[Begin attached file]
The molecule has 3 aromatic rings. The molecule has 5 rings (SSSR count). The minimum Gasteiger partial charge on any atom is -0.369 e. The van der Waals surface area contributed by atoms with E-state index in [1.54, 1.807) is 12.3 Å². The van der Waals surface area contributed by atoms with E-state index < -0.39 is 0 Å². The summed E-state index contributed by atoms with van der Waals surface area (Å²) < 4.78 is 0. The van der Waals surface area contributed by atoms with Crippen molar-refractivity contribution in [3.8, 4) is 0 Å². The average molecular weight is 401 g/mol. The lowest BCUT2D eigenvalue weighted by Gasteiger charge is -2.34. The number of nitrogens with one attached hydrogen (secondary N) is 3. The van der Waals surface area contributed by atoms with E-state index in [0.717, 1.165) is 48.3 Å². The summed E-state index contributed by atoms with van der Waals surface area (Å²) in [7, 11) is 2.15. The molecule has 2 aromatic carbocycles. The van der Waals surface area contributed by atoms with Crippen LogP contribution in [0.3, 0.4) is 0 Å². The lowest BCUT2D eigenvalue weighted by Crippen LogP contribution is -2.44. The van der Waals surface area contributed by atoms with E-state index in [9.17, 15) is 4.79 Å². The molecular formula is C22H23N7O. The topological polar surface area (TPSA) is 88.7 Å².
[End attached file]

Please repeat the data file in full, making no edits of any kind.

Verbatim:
The molecule has 3 aromatic rings. The molecule has 5 rings (SSSR count). The minimum Gasteiger partial charge on any atom is -0.369 e. The van der Waals surface area contributed by atoms with E-state index in [1.54, 1.807) is 12.3 Å². The van der Waals surface area contributed by atoms with E-state index < -0.39 is 0 Å². The summed E-state index contributed by atoms with van der Waals surface area (Å²) < 4.78 is 0. The van der Waals surface area contributed by atoms with Crippen molar-refractivity contribution in [3.8, 4) is 0 Å². The average molecular weight is 401 g/mol. The lowest BCUT2D eigenvalue weighted by Gasteiger charge is -2.34. The number of nitrogens with one attached hydrogen (secondary N) is 3. The van der Waals surface area contributed by atoms with E-state index in [0.717, 1.165) is 48.3 Å². The summed E-state index contributed by atoms with van der Waals surface area (Å²) in [7, 11) is 2.15. The molecule has 2 aromatic carbocycles. The van der Waals surface area contributed by atoms with Crippen LogP contribution in [0.3, 0.4) is 0 Å². The lowest BCUT2D eigenvalue weighted by Crippen LogP contribution is -2.44. The van der Waals surface area contributed by atoms with E-state index in [9.17, 15) is 4.79 Å². The molecular formula is C22H23N7O. The topological polar surface area (TPSA) is 88.7 Å².